Australia's immigration policy has in the past been suspect as well. I discussed the ten-pound poms in my last entry, well 'blacks' were excluded from this offer of subsidised entry to the country, and more recently, its treatment of refugees and asylum seekers has been in the spotlight. Australian law dictates that that unless a person has a valid visa to be in the country, they are liable to detention. This includes people currently seeking asylum here, who are as a matter of course detained in razor-wired purpose built centres in the middle of the desert whilst their case for refugee status is considered, which could be a matter of years. Up until the changing of governments last year, this also applied to children, peaking in 1999-2000, when 1923 children were in detention. This has recently been described as systematic child-abuse by leading Australian psychologists.

Yes, I'll be the first to admit that i dont fully understand Australia's political history having only been here for a couple of months, yes I also completely acknowledge that Britains history is a hell of a lot more racist than what Ive discussed above, with slavery and imperialism; and to this day we routinely subject people to destitution if they have notbeen able to provetheir refugee status. However what i have noticed more over here, or maybe i just notice it more(?), is that casual racism and homophobia is completely accepted. Where in Britain there is legislation in place and certainly in the company i keep, certain language and and behaviour is unacceptable, over here it seems to be the norm. I dont think its a coincidence that to my knowledge I've not met a single openly gay person in the 2 months ive been here, and I notice when I see black people.

In Australia's defense, i have already admitted in this blog that i am quite heavily insulated where I am living and working, so i may be completely off the mark in this statements. Suburbs are notoriously white-middle-class all over the world, so i shall see. I'll keep you informed.

Continuing on this;I promise i'll stop bagging your country soon any Aussies reading this. I was amazed to read in the news this week that Australia's government is currently debating whether or not to legalise abortion. I had no idea that there were any enlightened societies left that still clung to the archaic pro-life stance. Fingers crossed that the Australian equivalent of Daily Mail readers wont stop your country coming out of the dark ages.

OK - back to more lighter subjects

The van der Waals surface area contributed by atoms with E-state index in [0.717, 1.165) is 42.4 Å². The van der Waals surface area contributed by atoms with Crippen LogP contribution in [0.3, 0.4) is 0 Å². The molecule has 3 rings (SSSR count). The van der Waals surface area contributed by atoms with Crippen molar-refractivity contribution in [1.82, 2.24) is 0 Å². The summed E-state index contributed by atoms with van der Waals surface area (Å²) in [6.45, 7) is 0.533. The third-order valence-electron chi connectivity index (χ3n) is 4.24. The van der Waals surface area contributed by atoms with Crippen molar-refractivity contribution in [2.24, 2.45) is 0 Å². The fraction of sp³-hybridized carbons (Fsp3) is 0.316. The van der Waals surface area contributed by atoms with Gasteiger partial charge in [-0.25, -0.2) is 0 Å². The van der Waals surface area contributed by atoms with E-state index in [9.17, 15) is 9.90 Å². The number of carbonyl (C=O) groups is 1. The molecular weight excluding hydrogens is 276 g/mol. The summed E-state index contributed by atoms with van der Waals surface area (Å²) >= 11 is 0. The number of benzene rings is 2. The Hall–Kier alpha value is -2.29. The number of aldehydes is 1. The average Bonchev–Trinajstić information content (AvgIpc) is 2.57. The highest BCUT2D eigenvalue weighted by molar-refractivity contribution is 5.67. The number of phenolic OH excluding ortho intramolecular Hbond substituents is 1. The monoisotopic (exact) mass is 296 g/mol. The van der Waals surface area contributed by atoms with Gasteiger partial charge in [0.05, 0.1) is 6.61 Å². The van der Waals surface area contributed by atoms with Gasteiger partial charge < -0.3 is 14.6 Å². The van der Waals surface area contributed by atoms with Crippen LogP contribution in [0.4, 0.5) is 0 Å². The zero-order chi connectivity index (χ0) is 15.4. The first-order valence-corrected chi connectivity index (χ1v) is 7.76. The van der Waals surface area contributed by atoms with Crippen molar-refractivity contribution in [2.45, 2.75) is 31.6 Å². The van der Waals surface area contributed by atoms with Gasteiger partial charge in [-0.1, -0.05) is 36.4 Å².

-Colloquial newsreaders; I'd love to see Peter Sissons given an Aussie autocue. People here aren't assualted, they're bashed, police officers are cops, the national game is footie, etc etc. Love it, news for the masses, exactly how, in my opinion it should be. (without getting all media-graduate on you, I feel news should be available to all, at all levels, with the option of finding more depth when necessary)

-Number plates on cars. Bit of a bizarre observation I know, but there doesnt seem to be any crappy DVLA type laws in place saying what a numberplate should look like, so if you can afford it you can have whatever you like, Jenna has LIL JEN, and my personal favourite, evey morning i walk past an SUV with the plate UNLOVD. How very very sad.

-Sports. Theyre absolutely insane about it over here. I've now been to a couple of aussie rules football matches, the second one, which was put simply a quarter-final (it is a lot more complicated than that) but there was over 80,000 people there! I also have to note that despite those numbers i never had to wait for more than 2mins for anything. Compare this to the Britannia stadium, with with 16,000 people you have to choose between the toilet, bar or snacks at half time, there's not enough time for two of the above.

Ive also been to what they call a soccer match, which despite it probably being Australia's 5th sport, it still attracted 22,000 people. Not bad at all. The quality of the play id probably equate to the lower half of the British championship/upper league 1 but it is apparently getting bigger and better.

There's probably much more, and hopefully it wont take me 7weeks to write another entry. My computer is dying so i'll say goodbye and write again soon.

Take care